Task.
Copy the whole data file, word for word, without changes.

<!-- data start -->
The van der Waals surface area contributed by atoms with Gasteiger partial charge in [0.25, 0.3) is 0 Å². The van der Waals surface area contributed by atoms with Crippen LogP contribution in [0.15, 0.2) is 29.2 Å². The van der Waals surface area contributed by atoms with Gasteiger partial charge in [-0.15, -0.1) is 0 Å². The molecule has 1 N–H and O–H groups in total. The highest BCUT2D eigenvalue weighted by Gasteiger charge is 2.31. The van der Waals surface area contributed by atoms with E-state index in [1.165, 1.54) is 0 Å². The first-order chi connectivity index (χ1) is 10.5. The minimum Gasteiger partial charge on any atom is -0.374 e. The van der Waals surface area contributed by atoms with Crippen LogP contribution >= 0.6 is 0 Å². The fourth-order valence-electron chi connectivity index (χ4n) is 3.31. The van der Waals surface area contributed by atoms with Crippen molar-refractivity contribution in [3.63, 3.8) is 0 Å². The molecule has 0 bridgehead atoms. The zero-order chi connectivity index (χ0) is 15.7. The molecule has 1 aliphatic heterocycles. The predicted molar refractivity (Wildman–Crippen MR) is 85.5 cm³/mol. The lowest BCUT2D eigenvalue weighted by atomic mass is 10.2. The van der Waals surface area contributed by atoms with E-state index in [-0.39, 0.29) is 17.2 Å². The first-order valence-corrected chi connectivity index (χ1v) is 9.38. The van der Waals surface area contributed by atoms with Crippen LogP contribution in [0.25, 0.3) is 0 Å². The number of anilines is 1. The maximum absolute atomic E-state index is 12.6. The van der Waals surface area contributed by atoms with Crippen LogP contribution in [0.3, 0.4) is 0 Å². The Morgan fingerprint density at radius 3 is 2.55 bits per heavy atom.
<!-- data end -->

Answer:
The van der Waals surface area contributed by atoms with Gasteiger partial charge in [0.25, 0.3) is 0 Å². The van der Waals surface area contributed by atoms with Crippen LogP contribution in [0.15, 0.2) is 29.2 Å². The van der Waals surface area contributed by atoms with Gasteiger partial charge in [-0.15, -0.1) is 0 Å². The molecule has 1 N–H and O–H groups in total. The highest BCUT2D eigenvalue weighted by Gasteiger charge is 2.31. The van der Waals surface area contributed by atoms with E-state index in [1.165, 1.54) is 0 Å². The first-order chi connectivity index (χ1) is 10.5. The minimum Gasteiger partial charge on any atom is -0.374 e. The van der Waals surface area contributed by atoms with Crippen LogP contribution >= 0.6 is 0 Å². The fourth-order valence-electron chi connectivity index (χ4n) is 3.31. The van der Waals surface area contributed by atoms with Crippen molar-refractivity contribution in [3.63, 3.8) is 0 Å². The molecule has 0 bridgehead atoms. The zero-order chi connectivity index (χ0) is 15.7. The molecule has 1 aliphatic heterocycles. The predicted molar refractivity (Wildman–Crippen MR) is 85.5 cm³/mol. The lowest BCUT2D eigenvalue weighted by atomic mass is 10.2. The van der Waals surface area contributed by atoms with E-state index in [-0.39, 0.29) is 17.2 Å². The first-order valence-corrected chi connectivity index (χ1v) is 9.38. The van der Waals surface area contributed by atoms with Crippen LogP contribution in [0.25, 0.3) is 0 Å². The number of anilines is 1. The maximum absolute atomic E-state index is 12.6. The van der Waals surface area contributed by atoms with Crippen LogP contribution in [0.3, 0.4) is 0 Å². The Morgan fingerprint density at radius 3 is 2.55 bits per heavy atom.